She continues: “One way to do so can be to develop a local approach to renovation. Beyond simple economy of scale arguments, it has true potential if it is based on tailored local assistance.” Such assistance includes one-stop shops, peer learning, targeted funding programmes and local tax advantages or rebates that encourage district renovation, with added incentives for areas that act quickly and adopt renovation plans.
Causse says long-term goals and inclusive decision making will make or break some renovation efforts. Who actually decides on the terms of the plan will also be a crucial factor in meeting targets.
CASE BY CASE
Different strategies will be needed in different countries, not just because of economic or geographical factors but also because of cultural, historical and political issues that may make certain approaches less likely to work. Hungarian central bank governor György Matolcsy recently stated that he, “Strongly objects to the idea of reigniting central planning in a new area, called green transition.” He was responding to an article in the Financial Times newspaper that suggested sustainable finance needs such a system to work.
In Bulgaria, a flagship renovation programme has been running for more than a decade but has failed to attract many takers. Only a small fraction of buildings have been refurbished as a result, despite the government aiming high with its targets. Fewer than 3000 apartment blocks have been upgraded since the programme began in 2005 and the quality of those refurbishments are questionable, according to experts.
Genady Kondarev from climate think tank E3G explains that part of the reason the programme has underperformed is that grants covering 100% of costs have been issued, rather than relying on co-financing agreements. “The government claimed that there was no other way to get things started. But what they caused was a perverse incentive as people expected that this level of incentive will continue to be given,” he explains.
In reality, many of the renovations have been limited to new window glazing and exterior insulation, with few extra upgrades thrown in, as the budget cannot accommodate more in-depth works. “People had no interest whatsoever in quality renovation works and energy efficiency targets were quite superficial as they only aimed for C grade buildings. There needs to be at least a small contribution from people and a maximum threshold for grants,” Kondarev adds.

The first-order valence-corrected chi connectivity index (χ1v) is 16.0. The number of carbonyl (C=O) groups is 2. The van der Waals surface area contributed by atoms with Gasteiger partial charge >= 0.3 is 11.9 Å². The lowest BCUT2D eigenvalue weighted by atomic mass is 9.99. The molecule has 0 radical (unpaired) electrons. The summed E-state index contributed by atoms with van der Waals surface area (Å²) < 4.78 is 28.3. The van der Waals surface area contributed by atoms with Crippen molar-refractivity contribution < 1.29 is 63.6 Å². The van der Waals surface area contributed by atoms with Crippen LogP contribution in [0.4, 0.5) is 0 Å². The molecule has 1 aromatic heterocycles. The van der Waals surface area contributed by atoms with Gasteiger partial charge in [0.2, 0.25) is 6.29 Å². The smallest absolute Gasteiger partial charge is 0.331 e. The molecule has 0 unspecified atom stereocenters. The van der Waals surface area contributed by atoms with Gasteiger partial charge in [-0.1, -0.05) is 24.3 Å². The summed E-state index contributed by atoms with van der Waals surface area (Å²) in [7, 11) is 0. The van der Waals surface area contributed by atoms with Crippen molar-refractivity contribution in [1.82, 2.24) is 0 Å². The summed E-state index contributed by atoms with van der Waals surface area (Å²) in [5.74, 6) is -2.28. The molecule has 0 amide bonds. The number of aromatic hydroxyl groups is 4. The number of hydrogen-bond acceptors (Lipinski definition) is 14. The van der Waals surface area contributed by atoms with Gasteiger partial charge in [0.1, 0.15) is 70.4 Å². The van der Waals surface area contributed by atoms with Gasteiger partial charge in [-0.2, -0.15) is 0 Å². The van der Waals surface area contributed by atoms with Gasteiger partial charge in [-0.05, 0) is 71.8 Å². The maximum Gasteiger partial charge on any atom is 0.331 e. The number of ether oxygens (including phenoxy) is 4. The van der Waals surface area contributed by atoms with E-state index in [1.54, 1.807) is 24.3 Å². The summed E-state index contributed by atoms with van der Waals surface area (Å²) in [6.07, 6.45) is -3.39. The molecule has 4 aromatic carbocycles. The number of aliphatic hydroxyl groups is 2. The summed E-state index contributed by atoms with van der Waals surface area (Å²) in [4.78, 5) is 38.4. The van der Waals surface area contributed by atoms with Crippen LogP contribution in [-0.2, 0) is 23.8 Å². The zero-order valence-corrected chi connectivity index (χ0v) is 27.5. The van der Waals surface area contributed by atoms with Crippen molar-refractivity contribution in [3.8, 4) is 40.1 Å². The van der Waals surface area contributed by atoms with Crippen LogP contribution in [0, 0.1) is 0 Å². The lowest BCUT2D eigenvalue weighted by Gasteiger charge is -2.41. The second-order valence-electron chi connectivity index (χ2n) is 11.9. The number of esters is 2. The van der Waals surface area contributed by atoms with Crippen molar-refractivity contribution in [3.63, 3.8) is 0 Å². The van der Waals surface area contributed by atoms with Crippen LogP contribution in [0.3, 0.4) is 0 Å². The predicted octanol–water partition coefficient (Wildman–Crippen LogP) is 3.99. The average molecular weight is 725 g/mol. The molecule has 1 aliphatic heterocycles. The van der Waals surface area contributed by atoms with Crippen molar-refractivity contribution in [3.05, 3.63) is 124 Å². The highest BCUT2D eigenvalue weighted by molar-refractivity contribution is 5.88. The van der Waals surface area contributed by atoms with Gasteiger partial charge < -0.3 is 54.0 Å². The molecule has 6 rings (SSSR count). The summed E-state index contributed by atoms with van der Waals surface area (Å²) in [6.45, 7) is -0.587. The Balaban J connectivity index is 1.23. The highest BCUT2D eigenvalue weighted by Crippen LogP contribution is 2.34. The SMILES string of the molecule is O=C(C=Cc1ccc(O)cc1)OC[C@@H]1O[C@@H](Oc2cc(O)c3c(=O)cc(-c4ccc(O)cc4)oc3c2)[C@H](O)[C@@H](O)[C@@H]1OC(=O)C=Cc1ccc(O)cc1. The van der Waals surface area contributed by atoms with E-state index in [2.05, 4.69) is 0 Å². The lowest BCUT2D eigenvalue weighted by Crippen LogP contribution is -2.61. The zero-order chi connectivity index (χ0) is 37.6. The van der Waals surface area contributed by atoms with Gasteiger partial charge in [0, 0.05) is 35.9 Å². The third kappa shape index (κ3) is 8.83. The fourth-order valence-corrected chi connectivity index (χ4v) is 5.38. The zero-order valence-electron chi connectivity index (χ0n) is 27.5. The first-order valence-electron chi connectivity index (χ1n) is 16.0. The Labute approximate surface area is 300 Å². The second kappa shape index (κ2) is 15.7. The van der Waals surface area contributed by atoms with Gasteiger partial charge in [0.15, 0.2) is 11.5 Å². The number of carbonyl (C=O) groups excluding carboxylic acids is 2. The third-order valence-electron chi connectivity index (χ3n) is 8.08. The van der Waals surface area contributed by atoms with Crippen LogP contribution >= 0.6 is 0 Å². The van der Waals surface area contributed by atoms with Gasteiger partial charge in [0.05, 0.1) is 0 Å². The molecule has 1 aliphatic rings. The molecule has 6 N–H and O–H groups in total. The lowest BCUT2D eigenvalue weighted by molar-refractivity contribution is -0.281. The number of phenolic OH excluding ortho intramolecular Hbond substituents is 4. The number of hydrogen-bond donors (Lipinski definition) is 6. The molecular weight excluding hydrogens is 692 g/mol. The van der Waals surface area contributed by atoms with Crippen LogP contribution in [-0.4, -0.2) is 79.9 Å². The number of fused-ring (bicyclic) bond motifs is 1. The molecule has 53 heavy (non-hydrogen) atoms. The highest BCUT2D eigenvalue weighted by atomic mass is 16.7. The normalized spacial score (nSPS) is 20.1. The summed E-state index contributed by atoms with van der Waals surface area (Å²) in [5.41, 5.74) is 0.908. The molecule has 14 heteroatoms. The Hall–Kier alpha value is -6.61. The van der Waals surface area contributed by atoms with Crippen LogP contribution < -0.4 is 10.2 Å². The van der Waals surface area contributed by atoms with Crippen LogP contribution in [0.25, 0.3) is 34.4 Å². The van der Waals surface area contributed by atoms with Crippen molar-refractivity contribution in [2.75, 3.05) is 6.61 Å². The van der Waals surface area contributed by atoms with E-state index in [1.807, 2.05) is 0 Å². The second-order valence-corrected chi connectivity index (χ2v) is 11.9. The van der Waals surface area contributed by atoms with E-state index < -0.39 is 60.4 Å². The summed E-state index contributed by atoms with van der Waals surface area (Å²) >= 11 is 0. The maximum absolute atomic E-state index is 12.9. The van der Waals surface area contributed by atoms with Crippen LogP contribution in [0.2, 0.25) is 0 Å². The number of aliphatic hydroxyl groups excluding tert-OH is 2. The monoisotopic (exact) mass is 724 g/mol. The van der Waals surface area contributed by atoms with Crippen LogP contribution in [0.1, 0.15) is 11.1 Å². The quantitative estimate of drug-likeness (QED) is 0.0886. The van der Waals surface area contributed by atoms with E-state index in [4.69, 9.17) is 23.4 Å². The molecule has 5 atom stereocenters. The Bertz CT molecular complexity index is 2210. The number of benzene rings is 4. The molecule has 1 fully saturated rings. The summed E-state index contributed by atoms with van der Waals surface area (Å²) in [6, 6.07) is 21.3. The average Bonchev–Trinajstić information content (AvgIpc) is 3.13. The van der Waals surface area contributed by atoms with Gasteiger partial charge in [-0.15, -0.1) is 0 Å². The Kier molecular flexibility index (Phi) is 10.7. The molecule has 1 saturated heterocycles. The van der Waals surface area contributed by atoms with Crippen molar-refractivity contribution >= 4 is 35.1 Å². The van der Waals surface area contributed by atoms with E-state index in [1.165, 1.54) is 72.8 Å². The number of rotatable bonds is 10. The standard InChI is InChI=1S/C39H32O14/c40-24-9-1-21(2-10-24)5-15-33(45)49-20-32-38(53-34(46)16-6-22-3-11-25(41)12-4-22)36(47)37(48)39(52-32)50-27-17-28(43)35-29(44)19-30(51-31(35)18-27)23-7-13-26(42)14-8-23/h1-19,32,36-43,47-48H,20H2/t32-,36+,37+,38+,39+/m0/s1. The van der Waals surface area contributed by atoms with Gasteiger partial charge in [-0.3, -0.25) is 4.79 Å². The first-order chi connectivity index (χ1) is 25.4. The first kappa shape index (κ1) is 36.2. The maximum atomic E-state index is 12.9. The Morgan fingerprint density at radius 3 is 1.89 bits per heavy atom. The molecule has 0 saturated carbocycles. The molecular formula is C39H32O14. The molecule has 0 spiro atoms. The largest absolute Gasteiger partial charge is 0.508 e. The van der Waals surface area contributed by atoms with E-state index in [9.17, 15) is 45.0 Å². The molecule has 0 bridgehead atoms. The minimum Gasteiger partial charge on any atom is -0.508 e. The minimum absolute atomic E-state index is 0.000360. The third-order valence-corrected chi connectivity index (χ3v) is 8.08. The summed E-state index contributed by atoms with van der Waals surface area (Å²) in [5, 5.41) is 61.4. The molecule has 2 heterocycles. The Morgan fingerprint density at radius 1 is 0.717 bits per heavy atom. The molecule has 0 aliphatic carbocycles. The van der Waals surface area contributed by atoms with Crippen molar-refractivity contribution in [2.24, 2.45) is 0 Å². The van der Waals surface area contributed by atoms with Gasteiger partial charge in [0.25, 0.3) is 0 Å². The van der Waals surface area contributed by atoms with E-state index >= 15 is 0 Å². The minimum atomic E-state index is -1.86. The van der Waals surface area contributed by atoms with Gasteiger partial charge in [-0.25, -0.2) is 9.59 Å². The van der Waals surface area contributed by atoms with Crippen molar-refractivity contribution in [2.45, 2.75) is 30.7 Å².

A well-designed limit on the costs that can be funded by grants would enable lower-income families to renovate their homes with little-to-no investment on their side while incentivising richer homeowners to invest extra cash in more advanced energy efficiency measures such as heat pumps. This methodology is used by the EU on larger scale projects as a way to increase private investments and to also spur a feeling of ownership, which is essential if further works or investments are needed down the line.
Belgium has launched a few support schemes that have shown promise, including an ambitious plan by the southern region of Wallonia to boost renovation rates to 3% per year—up from the current less than 1% rate—with the offer of 0% interest loans and technical assistance thrown in to help citizen cooperatives.
However, in the communes of Brussels, there are still political bridges to cross, as local authorities are wary of allocating budgets to renovation schemes proposed by councillors or officials hailing from a different political family. Essentially, political leaders are starting to realise that well-executed refurbishments are likely to be popular initiatives that could be a vote-winner in local elections. It is a factor that could hamper progress on large-scale projects.
The European Commission is likely to be ambitious with its proposal for an updated buildings directive in late 2021, with extra focus on tools like minimum energy performance standards and a better definition of what counts as a “deep renovation”.
Without those measures, the Renovation Wave and the top-line targets of the Green Deal itself will be more difficult to achieve and the Commission is in a stronger position now—in terms of climate policy—than it was a few years ago when the current rules were set.
All the ingredients needed to push a neighbourhood approach through energy policies and national schemes are starting to come together. But linking the local-level needs and demand with the support required to fulfil them will be the key to success. •
ILLUSTRATION Masha Krasnova-Shabaeva